- Public transportation reduces traffic, congestion, travel times and stress for everyone in a region, even for those that never use the transit system, saving 865 million hours and 450 million gallons of fuel each year.
- Public transportation is a vital link for more than 51 million Americans with disabilities, providing them access to jobs and the rest of the economy.
As further evidence of the value of investment in public transit, public private partnerships are becoming more prevalent as laws and policies allow and encourage it. Today, there are billions of dollars in capital funds looking for infrastructure projects in which to invest, but previously there was no mechanism in place to allow a return on the investment. This resulted in public agencies stretching for enough funds to complete projects, and investors sitting on the sidelines with money.
An example of such a partnership is Fairfax County, Va., where the county government and developer Comstock Partners teamed to build a mixed-use parking structure at the $750 million Reston Station project, part of the $6 billion Silver Line Metro extension toWashington Dulles International Airport. The county is providing $87 million toward construction of a $91.3 million, 2,300-space underground parking deck at the largely underground metro station along Wiehle Avenue. The project also envisions a commuter park-and-ride facility and a transit bus depot. On the nine acres above the station, Comstock is developing a 1.3 million square-foot, mixed-use center that will include 900 luxury apartments, a 200-plus-room hotel, restaurants, and office and retail space. Together, the county and Comstock are creating jobs and revenues, benefitting the entire community.
In short, the project must be viewed as an investment in the community in order to silence the critics and show the value of investing in mass transit projects.
James D. Parsons, AICP
Vice President, Aecom
For years, the rail transit industry has contended with a host of critics who make a variety of arguments against major capital projects. In recent years, these arguments have become easier to refute by simply citing the many highly successful new rail transit investments. Nevertheless, critics persist with both old and new arguments in cities from Honolulu to Charlotte. However, the industry’s new broader understanding of the relationships between transit investments, land use and economic development and the shaping of future metropolitan-area travel patterns lends a new perspective to the debate.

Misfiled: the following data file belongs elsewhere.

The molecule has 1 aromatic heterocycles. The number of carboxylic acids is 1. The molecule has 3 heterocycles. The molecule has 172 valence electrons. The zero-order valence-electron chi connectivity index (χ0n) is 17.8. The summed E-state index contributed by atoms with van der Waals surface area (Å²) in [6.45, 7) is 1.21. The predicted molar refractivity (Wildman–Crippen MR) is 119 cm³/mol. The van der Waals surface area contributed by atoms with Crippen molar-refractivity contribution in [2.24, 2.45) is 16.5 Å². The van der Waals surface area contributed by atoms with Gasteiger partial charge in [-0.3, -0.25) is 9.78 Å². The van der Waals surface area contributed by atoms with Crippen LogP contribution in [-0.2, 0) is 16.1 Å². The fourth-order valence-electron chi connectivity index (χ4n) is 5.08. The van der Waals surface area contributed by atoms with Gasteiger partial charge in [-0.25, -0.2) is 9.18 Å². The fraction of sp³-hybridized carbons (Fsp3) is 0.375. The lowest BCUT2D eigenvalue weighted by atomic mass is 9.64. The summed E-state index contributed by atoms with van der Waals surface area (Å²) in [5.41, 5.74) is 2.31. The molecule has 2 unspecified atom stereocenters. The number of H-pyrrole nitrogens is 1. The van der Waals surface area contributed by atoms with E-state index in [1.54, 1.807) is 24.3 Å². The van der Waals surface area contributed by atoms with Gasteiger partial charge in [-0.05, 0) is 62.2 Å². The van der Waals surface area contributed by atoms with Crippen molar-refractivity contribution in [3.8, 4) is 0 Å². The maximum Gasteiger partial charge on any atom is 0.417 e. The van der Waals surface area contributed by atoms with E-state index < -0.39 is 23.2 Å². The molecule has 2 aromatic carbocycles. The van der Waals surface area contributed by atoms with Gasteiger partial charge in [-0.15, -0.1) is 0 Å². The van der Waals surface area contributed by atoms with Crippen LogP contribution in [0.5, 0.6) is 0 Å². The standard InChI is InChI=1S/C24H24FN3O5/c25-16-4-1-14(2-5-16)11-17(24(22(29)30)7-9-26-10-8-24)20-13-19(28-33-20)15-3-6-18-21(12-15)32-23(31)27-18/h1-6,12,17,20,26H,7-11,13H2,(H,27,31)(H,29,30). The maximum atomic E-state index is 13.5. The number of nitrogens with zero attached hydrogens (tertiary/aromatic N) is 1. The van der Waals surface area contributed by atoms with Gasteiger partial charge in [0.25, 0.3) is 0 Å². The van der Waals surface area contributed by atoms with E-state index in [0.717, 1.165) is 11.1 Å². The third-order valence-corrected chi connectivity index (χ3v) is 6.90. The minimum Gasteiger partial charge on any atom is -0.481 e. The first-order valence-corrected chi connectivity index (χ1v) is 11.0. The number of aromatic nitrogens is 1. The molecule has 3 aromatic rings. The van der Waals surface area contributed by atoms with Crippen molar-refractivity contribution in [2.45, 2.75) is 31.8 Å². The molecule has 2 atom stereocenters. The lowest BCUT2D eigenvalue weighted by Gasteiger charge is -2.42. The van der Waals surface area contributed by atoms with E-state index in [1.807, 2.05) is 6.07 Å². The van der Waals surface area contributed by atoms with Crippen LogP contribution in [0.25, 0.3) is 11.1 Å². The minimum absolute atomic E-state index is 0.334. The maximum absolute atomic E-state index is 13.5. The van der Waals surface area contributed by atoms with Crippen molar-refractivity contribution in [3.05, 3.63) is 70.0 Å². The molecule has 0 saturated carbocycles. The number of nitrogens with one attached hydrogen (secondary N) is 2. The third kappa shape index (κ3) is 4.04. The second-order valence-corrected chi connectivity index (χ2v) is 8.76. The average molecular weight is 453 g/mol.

About 20 years ago the rail transit industry suffered from a track record that saw projects balloon in cost, lengthen in delivery schedule and under perform in terms of forecast and actual ridership. Critics pounced on these problems, dragging up the famous “Don Pickrell Report” of 1990 to argue against investing in transit. The ensuing 10 years saw a vast improvement in our ability to control the scope and cost of new projects, and achieve better-than-expected outcomes. Deliver them on time and produce ridership results above forecasts. Much of this new rigor came about through the efforts of the Federal Transit Administration (FTA) and its New Starts project development, design, riskassessment and construction oversight procedures. While people may moan about the time and steps involved in the FTA process, it is hard to argue with the results — today most of our projects are delivered under budget, ahead of schedule and with ridership numbers above forecasts. No other area of major public works investment can cite the recent record — certainly not highway projects. The public has also been impressed, as evidenced by the strong support shown at the ballot box for transit tax measures across the country. Nothing answers the critics better than these successes.
Despite this, critics continue to complain that transit investments have not eased traffic congestion. What they fail to recognize is that transit investments will never empty the roads. Transit can ease, but not eliminate the rate of growth inroadway congestion. I am often amused by those who argue that, to be effective, a transit investment should attract everyone else to ride, so that they can drive on uncongested roads. Rail transit investments provide mobility choices and the opportunity for travelers to avoid traffic congestion. Well planned rail transit also provides the infrastructure around which new development can be shaped in ways to reduce auto dependency and vehicle trips in general. One of the biggest benefits of this synergy is the net reduction in vehicle trips — what planners refer to as the “trip not taken” because people can now walk to shop and do other errands. Building more and bigger roads is certainly not the answer to traffic congestion problems.